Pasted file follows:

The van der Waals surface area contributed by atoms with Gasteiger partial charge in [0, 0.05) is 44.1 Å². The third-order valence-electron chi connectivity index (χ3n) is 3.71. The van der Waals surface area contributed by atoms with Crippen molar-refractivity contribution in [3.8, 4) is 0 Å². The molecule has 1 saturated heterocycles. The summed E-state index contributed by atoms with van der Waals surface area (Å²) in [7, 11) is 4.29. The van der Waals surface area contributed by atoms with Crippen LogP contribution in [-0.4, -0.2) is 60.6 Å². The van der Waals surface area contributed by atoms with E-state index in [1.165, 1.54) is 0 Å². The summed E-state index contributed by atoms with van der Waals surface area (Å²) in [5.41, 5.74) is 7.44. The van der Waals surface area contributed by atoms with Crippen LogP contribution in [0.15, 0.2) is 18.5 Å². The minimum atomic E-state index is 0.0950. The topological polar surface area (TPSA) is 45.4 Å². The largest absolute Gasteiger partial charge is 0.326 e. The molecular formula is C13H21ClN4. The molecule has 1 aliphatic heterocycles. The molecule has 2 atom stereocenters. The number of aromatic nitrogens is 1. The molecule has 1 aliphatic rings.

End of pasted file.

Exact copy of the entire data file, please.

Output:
The van der Waals surface area contributed by atoms with Gasteiger partial charge in [0, 0.05) is 44.1 Å². The third-order valence-electron chi connectivity index (χ3n) is 3.71. The van der Waals surface area contributed by atoms with Crippen molar-refractivity contribution in [3.8, 4) is 0 Å². The molecule has 1 saturated heterocycles. The summed E-state index contributed by atoms with van der Waals surface area (Å²) in [7, 11) is 4.29. The van der Waals surface area contributed by atoms with Crippen LogP contribution in [-0.4, -0.2) is 60.6 Å². The van der Waals surface area contributed by atoms with E-state index in [1.165, 1.54) is 0 Å². The summed E-state index contributed by atoms with van der Waals surface area (Å²) in [5.41, 5.74) is 7.44. The van der Waals surface area contributed by atoms with Crippen LogP contribution in [0.15, 0.2) is 18.5 Å². The minimum atomic E-state index is 0.0950. The topological polar surface area (TPSA) is 45.4 Å². The largest absolute Gasteiger partial charge is 0.326 e. The molecular formula is C13H21ClN4. The molecule has 1 aliphatic heterocycles. The molecule has 2 atom stereocenters. The number of aromatic nitrogens is 1. The molecule has 1 aliphatic rings.